Link to this page: http://www.socialistparty.org.uk/issue/689/12973
Two months on - national strike action needed
Rob Williams Chair, National Shop Stewards Network (NSSN)
Rank and file electricians in the construction industry have been meeting in Scotland, Manchester and now London over the last two weeks as their magnificent campaign of defiance enters its second month.
After a tremendous series of protests, meetings, rallies and most notably walkouts at West Burton and Saltend, workers will be debating the next stage of defending the Joint Industry Board (JIB) agreement that seven of the biggest construction companies want to withdraw from.
These companies want to impose new contracts, which will mean many electricians losing up to 35% of their pay as well as having other terms and conditions attacked.
The response from thousands of these workers has been incredible. Initially, with little support from Unite, the action has been organised by a handful of union activists, many of them blacklisted.
Already one of the original 'Big 8' construction employers, MJN Coulston, has stepped back from withdrawing from the JIB.
The pressure from this campaign has moved Unite into action, with full-time officials now present on the protests.
Unite's official involvement has raised confidence but now these workers will want the union to act with a sense of urgency.
At the Farringdon protest in London, Unite assistant general secretary Gail Cartmail promised a strike ballot but that was three weeks ago!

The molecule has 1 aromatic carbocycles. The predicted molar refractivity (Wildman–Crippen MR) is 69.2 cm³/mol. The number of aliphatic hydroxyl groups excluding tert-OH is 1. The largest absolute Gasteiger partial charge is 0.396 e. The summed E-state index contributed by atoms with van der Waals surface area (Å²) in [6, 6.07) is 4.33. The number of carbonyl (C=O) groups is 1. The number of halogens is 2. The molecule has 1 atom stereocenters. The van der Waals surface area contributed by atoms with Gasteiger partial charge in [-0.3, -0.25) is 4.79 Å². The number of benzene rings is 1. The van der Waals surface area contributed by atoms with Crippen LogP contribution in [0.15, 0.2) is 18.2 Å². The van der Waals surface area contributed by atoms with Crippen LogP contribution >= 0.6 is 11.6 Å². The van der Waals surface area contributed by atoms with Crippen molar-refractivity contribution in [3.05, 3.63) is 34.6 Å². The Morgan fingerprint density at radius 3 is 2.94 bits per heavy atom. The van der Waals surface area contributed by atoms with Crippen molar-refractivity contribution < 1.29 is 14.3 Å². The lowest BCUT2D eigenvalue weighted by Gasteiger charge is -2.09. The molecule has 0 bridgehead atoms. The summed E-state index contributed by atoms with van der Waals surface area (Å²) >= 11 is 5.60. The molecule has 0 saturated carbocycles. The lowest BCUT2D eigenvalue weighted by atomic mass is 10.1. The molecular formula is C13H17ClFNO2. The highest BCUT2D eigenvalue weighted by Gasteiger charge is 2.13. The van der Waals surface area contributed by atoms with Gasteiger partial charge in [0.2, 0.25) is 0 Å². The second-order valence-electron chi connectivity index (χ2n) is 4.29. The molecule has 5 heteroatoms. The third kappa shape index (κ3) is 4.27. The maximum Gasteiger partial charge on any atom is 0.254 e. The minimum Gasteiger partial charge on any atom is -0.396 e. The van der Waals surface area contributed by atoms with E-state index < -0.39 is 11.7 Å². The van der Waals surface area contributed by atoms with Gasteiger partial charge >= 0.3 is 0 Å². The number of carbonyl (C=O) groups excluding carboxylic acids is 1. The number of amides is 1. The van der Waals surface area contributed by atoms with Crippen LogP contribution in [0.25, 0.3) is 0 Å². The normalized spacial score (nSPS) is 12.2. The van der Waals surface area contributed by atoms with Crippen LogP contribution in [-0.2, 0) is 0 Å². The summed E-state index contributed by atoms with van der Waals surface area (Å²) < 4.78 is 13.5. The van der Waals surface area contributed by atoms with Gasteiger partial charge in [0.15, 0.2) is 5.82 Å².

A national ballot of all electricians working for the seven companies should be organised immediately.
Even a ballot at one of the companies would be a step forward, which would focus the national campaign.
Whatever happens, rather than going to a different site every week, one of the sites of the now 'Big 7' could be targeted.
Whether there is an official ballot or not, this could give the electricians on the targeted site the confidence to walk out with a view to spread this action nationally. This would increase the pressure on the Unite officials.
The successful dispute at Lindsey Oil Refinery in 2009 showed that if the numbers are there, even if the union officials deliberately drag their feet, unofficial action spreading to other sites nationally can defeat the employers' plans.
Ratcliffe power station
A protest by around 100 construction electricians at Ratcliffe-on-Soar power station in Notts on 7 October had a big impact.
Ratcliffe was chosen as one of the contractors there, SPIE, is among the seven firms who want to tear up their agreed JIB conditions.
I spoke to some of the workers, Unite members, involved:
"There are seven companies who want to pull out of the JIB, they want to introduce a lower grade for electricians to do our work. It could put skilled workers out of work, or we accept a big pay cut. But this will affect lots of other workers, not just electricians."
"These young lads have been told over years if you get these qualifications, taking lower pay while you serve your time, you will get decent pay in the end. Now they are being told that these are not worth the paper they are written on and anyone can do your job. Like typical capitalists they want to make money by taking it out of your pocket. If I was to do that I would be arrested!
We travel all over the country, working long hours. Now they won't even give you a tea break!
These companies are not doing it because they aren't making profits. They want to cut the pay in advance of new contracts that are in the pipeline. This is a rolling tour of protests and we won't stop until we win."
In The Socialist 12 October 2011:
Socialist Party youth and students
International socialist news and analysis
Socialist Party workplace news
Socialist Party news and analysis
Socialist Party reports and campaigns
Socialist Party fundraising
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